After the California State Senate passed a menu labeling bill that used the language of the Center for Science in the Public Interest (CSPI) word for word, it was only a matter of time before a menu labeling bill written by CSPI would end up on Capitol Hill. This week Congresswoman Rosa DeLauro (D-CT) circulated a “dear colleague” letter seeking co-sponsors for just such a bill — which would force restaurants with 20 or more outlets to list calories, saturated plus trans fat, and sodium on printed menus, and calories on menu boards.

Click here to view CSPI’s suggested legislation for a federal menu labeling bill, and here to see a version of DeLauro’s proposal. Aside from a few minor differences (the biggest being that CSPI would apply the mandate to all restaurants with 10 or more locations), the language is identical. CSPI’s model legislation has the same requirements for menus and menu boards, as does this draft of DeLauro’s bill. The “dear colleague” letter that suggests a lesser mandate on menu boards may indicate a slight softening of CSPI’s draconian proposal.

In addition to her legislation, DeLauro also lifted whole paragraphs from a CSPI memo for her “dear colleague” letter. Click here for DeLauro’s letter, and here for CSPI’s memo.

As we’ve pointed out before, CSPI’s interest in menu labeling isn’t simply to provide consumers with more information. For these litigious food scolds, labeling will facilitate their efforts to encourage lawsuits against restaurants. CSPI is just salivating over the chance to “expose” menu items as “mislabeled” — inviting lawsuits from the band of greedy trial lawyers now targeting food companies. If you think that’s impossible, check out what happened when the CSPI sleuths “revealed” that a “100 percent fruit” spread was not 100% strawberries (while actually being 100% fruit).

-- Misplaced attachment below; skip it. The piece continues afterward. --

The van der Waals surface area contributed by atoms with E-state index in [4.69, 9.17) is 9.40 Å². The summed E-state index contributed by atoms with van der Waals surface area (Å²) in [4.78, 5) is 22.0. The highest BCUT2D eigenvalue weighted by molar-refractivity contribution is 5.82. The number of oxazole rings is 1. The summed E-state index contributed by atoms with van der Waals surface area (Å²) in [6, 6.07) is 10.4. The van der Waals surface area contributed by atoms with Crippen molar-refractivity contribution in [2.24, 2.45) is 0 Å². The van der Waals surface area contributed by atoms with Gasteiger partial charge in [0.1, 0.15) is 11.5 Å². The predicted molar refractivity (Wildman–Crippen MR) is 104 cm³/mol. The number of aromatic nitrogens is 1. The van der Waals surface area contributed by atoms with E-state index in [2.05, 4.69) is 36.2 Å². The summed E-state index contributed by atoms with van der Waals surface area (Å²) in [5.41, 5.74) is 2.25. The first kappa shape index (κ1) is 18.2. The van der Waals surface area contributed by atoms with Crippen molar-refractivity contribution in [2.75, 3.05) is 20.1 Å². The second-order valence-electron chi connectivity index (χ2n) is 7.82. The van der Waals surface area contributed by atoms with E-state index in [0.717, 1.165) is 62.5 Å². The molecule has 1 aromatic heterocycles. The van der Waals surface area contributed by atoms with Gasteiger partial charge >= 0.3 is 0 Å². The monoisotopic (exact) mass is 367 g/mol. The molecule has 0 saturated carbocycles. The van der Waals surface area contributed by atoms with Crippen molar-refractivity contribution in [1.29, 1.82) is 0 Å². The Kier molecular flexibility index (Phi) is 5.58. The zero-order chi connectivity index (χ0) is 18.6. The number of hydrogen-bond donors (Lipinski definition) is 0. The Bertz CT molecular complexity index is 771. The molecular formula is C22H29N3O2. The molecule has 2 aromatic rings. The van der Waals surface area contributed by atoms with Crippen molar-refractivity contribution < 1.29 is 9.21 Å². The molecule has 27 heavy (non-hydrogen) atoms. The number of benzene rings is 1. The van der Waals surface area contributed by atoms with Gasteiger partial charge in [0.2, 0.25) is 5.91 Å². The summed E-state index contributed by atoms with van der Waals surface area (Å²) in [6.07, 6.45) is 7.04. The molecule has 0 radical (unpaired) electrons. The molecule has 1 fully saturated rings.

Lawsuits are far from the only problem with the DeLauro/CSPI legislation. For example, it includes no exemption for daily specials. And it makes no effort to address questions like how to label a salad when most of the calories come from the kind of dressing you choose.

Even if these devil-in-the-details problems were magically to disappear, restaurants — and therefore consumers — would have to spend a great deal of money complying with CSPI-style menu labeling legislation. But never fear. Congresswoman DeLauro tells The Washington Times that the cost “won’t be too prohibitive.” Well, that’s a relief. At least the extra expense will only be slightly prohibitive.